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The Long Wait in a Game Called The Longing

Imagine a game that asks of you almost nothing but time – a whole lot of it. “The Longing” is not your everyday game. With a task to simply wait for 400 real days, it sets you on a path that’s as slow as a snail but surprisingly, it hooks you in.

You start off as a little guy called a Shade, and your king, a big figure who’s like a statue, needs to sleep for 400 days to get his power back. He tells you to stick around until he’s up, and that’s what you do. The catch is that every second in the game is a real second in your life, and you see it counting down always.

A Home Under the Ground

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The king’s palace is deep under the earth – a maze of stairs and doors going every which way. My task seemed simple: make this lonely space a home, find ways to pass time, and try not to lose my mind wandering around. The Shade moves super slow – there’s no button to make it run. It’s almost funny how slow it is.

Once in a while, you find something cool like a book or a drawing tool. These little things are a big deal here. They make the place feel less empty. Decorating your small room beside the king feels good. Time even moves faster when you’re at home, thanks to the game’s unique magic.

Slow and Steady

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Moving around in this game has a calm feeling to it. Most of the time, nothing happens. But those rare finds? They’re like treasures. You meet a spider that becomes a buddy, chat with a rock wall — these moments are your high points.

I’ve spent days just wandering, hoping for something new. Sometimes I bump into walls with weird signs or climb stairs that go nowhere. It’s odd but once you start, it’s hard to stop.

Feel the Loneliness

“The Longing” was made to reflect loneliness, being stuck, and the search for hope. It’s like the game knew what’s it’s like to be trapped inside, waiting for the world to get better. It tells a simple but deep story. The Shade doesn’t know much, and that’s the point. The game is about what you decide to do in this vast, silent kingdom.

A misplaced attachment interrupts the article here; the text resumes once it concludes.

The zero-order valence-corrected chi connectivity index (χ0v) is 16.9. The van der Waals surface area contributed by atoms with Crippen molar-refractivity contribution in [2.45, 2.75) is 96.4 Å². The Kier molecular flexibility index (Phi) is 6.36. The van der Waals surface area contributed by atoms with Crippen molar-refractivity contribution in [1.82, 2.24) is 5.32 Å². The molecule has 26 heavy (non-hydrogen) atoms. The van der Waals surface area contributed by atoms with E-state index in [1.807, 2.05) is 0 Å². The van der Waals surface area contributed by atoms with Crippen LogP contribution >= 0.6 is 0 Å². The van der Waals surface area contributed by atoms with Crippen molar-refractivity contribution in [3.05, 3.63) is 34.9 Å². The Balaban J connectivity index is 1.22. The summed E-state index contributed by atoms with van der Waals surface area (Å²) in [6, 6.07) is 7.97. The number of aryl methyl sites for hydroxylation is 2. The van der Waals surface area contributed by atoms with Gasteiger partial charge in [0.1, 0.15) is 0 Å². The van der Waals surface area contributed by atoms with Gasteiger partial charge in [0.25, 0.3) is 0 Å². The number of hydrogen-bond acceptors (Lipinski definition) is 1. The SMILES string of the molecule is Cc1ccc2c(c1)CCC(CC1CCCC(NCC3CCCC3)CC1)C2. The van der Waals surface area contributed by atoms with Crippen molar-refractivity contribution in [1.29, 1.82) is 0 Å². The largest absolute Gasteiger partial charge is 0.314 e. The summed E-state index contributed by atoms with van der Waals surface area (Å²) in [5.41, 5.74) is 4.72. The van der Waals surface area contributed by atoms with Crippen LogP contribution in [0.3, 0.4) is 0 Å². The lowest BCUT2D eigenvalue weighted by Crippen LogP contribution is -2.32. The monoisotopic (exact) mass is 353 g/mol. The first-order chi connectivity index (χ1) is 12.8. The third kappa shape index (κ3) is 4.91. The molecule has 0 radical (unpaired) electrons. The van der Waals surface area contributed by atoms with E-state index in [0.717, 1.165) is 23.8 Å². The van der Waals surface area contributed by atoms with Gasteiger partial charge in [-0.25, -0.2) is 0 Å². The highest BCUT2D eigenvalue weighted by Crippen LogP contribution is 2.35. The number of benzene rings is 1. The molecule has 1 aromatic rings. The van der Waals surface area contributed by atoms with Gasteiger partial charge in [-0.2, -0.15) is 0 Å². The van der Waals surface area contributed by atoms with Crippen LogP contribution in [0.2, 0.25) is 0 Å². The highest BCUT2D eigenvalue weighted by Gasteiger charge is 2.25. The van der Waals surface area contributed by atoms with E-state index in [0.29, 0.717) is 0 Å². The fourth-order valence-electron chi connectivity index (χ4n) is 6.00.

You could make your little corner cozy, or go explore the unknown. It’s up to you. You’re not just playing; you’re living the Shade’s life of waiting and wondering.

Choices That Matter

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In most games, choices lead you down different paths. But here in “The Longing,” it feels even more personal. Not just because of what you can do, but how you spend your time. Finding books to make the countdown go faster or simply walking the king’s huge, dark halls – it feels like your choice and yours alone.

Heartbeat of the Game

The music and sounds? They’re huge and match the feel of the lonely, big world around you. Even the echoes of the Shade’s feet add to the mood. The tunes give a sense of awe, sadness, and sometimes fear. It’s like the game is saying, “Hey, it’s big out there, and you’re just a tiny part of it.”

Simple Yet Deep

There are puzzles, but they’re really simple. The game’s not about being smart or fast; it’s about watching things grow and change slowly. There’s no hurry-up button, and if you’re faced with a problem, sometimes you just wait it out — a day, a week, even a full month.

Different Endings

How you end the game can be different each time. While I only saw one ending, I heard there are quite a few. And, since the game goes on all in one go, no rewinds, I can’t just jump back to see another ending without starting all over.

The ending I got felt quick, almost out of place with the slowness of everything else. While it wasn’t perfect, the endings are meant to make you feel like whatever happened was because of the path you chose.

A Year Like No Other

I spent an in-game year living out this Shade’s life. That’s a lot and it’s not something everyone will want to do. But, living in our own kind of waiting game with the world all shut down, I found something special in “The Longing.”

Is “The Longing” Worth Your Time?

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Absolutely. If you’ve got the patience, want to try something totally different, and are okay with being alone for a while, “The Longing” is worth a shot. And even though I finished my first playthrough, I’m ready to go back in. There are secrets I didn’t discover and places I didn’t see. Who knows what I’ll find or how I’ll feel after my next 400 days are up. But I’m curious.

A Digital Pet in My Computer

I didn’t just play this game; I felt like I was looking after the Shade, decorating his place, bringing him books. It became a sort of care-taking job. Closing the game, I knew; he was still there, waiting.

Slowness as a Feature

These days, we want everything fast – like, yesterday fast. “The Longing” turns that upside down. Sure, it’s built with the look of a simple game, but it brings you down to a slow, thoughtful pace. Last time I turned it on, I just sat with the Shade, both of us still, sharing a silent moment, just longing.

In a world rushing by, “The Longing” is a pause button. It’s a journey through time and patience. And it’s a reminder that sometimes, the longest waits bring the most thoughtful reflections. It’s not for everyone, but for those looking to slow down, it might just be the perfect game.

About the author

Tom Henry

I worked as a PM in video games, now I'm trying some new things.